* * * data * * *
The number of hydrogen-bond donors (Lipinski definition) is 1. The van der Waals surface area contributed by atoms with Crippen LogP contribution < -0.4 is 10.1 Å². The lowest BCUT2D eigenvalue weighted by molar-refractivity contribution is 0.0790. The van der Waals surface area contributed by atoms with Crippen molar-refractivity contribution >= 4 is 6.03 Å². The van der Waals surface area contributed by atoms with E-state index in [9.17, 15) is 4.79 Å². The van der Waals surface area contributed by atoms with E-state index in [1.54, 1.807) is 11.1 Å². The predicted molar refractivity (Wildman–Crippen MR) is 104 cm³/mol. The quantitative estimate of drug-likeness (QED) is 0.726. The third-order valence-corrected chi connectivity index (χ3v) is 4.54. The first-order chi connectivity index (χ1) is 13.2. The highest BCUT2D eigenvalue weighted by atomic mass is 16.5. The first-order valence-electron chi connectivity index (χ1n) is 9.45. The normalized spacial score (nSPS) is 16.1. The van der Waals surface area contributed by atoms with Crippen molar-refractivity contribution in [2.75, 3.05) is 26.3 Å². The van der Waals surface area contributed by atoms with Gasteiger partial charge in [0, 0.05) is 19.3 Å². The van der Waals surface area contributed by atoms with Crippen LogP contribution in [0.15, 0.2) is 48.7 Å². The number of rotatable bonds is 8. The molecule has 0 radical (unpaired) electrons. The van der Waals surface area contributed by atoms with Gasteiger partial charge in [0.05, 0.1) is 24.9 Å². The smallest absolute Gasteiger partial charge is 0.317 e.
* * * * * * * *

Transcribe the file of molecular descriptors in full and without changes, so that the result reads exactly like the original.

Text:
The number of hydrogen-bond donors (Lipinski definition) is 1. The van der Waals surface area contributed by atoms with Crippen LogP contribution < -0.4 is 10.1 Å². The lowest BCUT2D eigenvalue weighted by molar-refractivity contribution is 0.0790. The van der Waals surface area contributed by atoms with Crippen molar-refractivity contribution >= 4 is 6.03 Å². The van der Waals surface area contributed by atoms with E-state index in [9.17, 15) is 4.79 Å². The van der Waals surface area contributed by atoms with E-state index in [1.54, 1.807) is 11.1 Å². The predicted molar refractivity (Wildman–Crippen MR) is 104 cm³/mol. The quantitative estimate of drug-likeness (QED) is 0.726. The third-order valence-corrected chi connectivity index (χ3v) is 4.54. The first-order chi connectivity index (χ1) is 13.2. The highest BCUT2D eigenvalue weighted by atomic mass is 16.5. The first-order valence-electron chi connectivity index (χ1n) is 9.45. The normalized spacial score (nSPS) is 16.1. The van der Waals surface area contributed by atoms with Crippen molar-refractivity contribution in [2.75, 3.05) is 26.3 Å². The van der Waals surface area contributed by atoms with Gasteiger partial charge in [0, 0.05) is 19.3 Å². The van der Waals surface area contributed by atoms with Crippen LogP contribution in [0.15, 0.2) is 48.7 Å². The number of rotatable bonds is 8. The molecule has 0 radical (unpaired) electrons. The van der Waals surface area contributed by atoms with Gasteiger partial charge in [0.05, 0.1) is 24.9 Å². The smallest absolute Gasteiger partial charge is 0.317 e.